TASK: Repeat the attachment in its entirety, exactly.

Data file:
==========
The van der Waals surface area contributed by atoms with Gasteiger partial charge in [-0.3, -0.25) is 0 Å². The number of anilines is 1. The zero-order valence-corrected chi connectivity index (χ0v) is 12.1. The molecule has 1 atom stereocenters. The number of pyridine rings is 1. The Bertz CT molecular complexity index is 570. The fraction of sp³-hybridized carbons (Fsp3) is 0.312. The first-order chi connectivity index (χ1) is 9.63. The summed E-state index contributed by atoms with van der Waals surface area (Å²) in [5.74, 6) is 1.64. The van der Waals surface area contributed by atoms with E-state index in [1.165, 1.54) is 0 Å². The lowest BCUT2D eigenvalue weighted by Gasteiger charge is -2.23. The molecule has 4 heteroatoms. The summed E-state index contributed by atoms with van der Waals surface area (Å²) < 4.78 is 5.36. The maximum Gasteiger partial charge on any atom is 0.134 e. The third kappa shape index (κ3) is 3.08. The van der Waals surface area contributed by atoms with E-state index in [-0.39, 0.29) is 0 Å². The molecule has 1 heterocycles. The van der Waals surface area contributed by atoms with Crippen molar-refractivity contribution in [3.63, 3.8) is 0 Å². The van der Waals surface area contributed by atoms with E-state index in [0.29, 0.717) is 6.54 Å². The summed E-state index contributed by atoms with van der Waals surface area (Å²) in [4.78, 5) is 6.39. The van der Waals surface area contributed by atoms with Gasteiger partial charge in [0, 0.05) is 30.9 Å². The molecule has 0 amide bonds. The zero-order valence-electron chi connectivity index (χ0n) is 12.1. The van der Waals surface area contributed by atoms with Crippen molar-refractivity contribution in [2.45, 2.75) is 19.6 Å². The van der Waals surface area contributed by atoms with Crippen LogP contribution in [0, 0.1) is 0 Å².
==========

The van der Waals surface area contributed by atoms with Gasteiger partial charge in [-0.3, -0.25) is 0 Å². The number of anilines is 1. The zero-order valence-corrected chi connectivity index (χ0v) is 12.1. The molecule has 1 atom stereocenters. The number of pyridine rings is 1. The Bertz CT molecular complexity index is 570. The fraction of sp³-hybridized carbons (Fsp3) is 0.312. The first-order chi connectivity index (χ1) is 9.63. The summed E-state index contributed by atoms with van der Waals surface area (Å²) in [5.74, 6) is 1.64. The van der Waals surface area contributed by atoms with E-state index in [1.165, 1.54) is 0 Å². The lowest BCUT2D eigenvalue weighted by Gasteiger charge is -2.23. The molecule has 4 heteroatoms. The summed E-state index contributed by atoms with van der Waals surface area (Å²) < 4.78 is 5.36. The maximum Gasteiger partial charge on any atom is 0.134 e. The third kappa shape index (κ3) is 3.08. The van der Waals surface area contributed by atoms with E-state index in [-0.39, 0.29) is 0 Å². The molecule has 1 heterocycles. The van der Waals surface area contributed by atoms with Crippen molar-refractivity contribution in [3.63, 3.8) is 0 Å². The van der Waals surface area contributed by atoms with E-state index in [0.29, 0.717) is 6.54 Å². The summed E-state index contributed by atoms with van der Waals surface area (Å²) in [4.78, 5) is 6.39. The van der Waals surface area contributed by atoms with Gasteiger partial charge in [0, 0.05) is 30.9 Å². The molecule has 0 amide bonds. The zero-order valence-electron chi connectivity index (χ0n) is 12.1. The van der Waals surface area contributed by atoms with Crippen molar-refractivity contribution in [2.45, 2.75) is 19.6 Å². The van der Waals surface area contributed by atoms with Crippen LogP contribution in [0, 0.1) is 0 Å².